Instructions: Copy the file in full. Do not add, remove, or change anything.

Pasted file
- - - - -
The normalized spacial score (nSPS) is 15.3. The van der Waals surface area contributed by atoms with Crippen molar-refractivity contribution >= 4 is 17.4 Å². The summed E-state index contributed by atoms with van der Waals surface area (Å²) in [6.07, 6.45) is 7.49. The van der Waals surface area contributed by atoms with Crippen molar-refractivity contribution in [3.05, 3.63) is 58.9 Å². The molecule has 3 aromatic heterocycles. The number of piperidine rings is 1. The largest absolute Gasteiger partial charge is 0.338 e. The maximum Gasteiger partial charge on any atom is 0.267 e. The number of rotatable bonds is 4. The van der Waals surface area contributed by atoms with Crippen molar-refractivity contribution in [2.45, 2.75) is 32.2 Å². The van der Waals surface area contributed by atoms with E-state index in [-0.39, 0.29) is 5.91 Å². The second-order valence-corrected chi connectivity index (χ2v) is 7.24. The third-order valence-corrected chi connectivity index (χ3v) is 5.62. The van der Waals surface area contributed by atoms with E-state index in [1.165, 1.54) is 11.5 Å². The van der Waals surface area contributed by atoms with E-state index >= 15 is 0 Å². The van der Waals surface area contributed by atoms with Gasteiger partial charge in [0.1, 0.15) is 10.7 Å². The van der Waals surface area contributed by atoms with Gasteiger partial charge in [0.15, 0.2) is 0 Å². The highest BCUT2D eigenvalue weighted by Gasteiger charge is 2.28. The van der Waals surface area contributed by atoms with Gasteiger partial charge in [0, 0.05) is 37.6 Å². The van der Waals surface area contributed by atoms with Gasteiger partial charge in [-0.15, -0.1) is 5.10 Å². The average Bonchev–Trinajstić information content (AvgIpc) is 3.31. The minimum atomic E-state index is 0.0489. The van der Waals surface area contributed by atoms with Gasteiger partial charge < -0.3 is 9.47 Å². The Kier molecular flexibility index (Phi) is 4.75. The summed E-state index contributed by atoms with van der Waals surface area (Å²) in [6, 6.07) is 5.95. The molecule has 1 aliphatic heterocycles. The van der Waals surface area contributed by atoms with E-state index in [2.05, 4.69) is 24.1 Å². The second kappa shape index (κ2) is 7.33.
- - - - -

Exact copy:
The normalized spacial score (nSPS) is 15.3. The van der Waals surface area contributed by atoms with Crippen molar-refractivity contribution >= 4 is 17.4 Å². The summed E-state index contributed by atoms with van der Waals surface area (Å²) in [6.07, 6.45) is 7.49. The van der Waals surface area contributed by atoms with Crippen molar-refractivity contribution in [3.05, 3.63) is 58.9 Å². The molecule has 3 aromatic heterocycles. The number of piperidine rings is 1. The largest absolute Gasteiger partial charge is 0.338 e. The maximum Gasteiger partial charge on any atom is 0.267 e. The number of rotatable bonds is 4. The van der Waals surface area contributed by atoms with Crippen molar-refractivity contribution in [2.45, 2.75) is 32.2 Å². The van der Waals surface area contributed by atoms with E-state index in [-0.39, 0.29) is 5.91 Å². The second-order valence-corrected chi connectivity index (χ2v) is 7.24. The third-order valence-corrected chi connectivity index (χ3v) is 5.62. The van der Waals surface area contributed by atoms with E-state index in [1.165, 1.54) is 11.5 Å². The van der Waals surface area contributed by atoms with E-state index >= 15 is 0 Å². The van der Waals surface area contributed by atoms with Gasteiger partial charge in [0.1, 0.15) is 10.7 Å². The van der Waals surface area contributed by atoms with Gasteiger partial charge in [0.15, 0.2) is 0 Å². The highest BCUT2D eigenvalue weighted by Gasteiger charge is 2.28. The van der Waals surface area contributed by atoms with Gasteiger partial charge in [0, 0.05) is 37.6 Å². The van der Waals surface area contributed by atoms with Gasteiger partial charge in [-0.15, -0.1) is 5.10 Å². The average Bonchev–Trinajstić information content (AvgIpc) is 3.31. The minimum atomic E-state index is 0.0489. The van der Waals surface area contributed by atoms with Gasteiger partial charge < -0.3 is 9.47 Å². The Kier molecular flexibility index (Phi) is 4.75. The summed E-state index contributed by atoms with van der Waals surface area (Å²) in [6, 6.07) is 5.95. The molecule has 1 aliphatic heterocycles. The van der Waals surface area contributed by atoms with E-state index in [2.05, 4.69) is 24.1 Å². The second kappa shape index (κ2) is 7.33.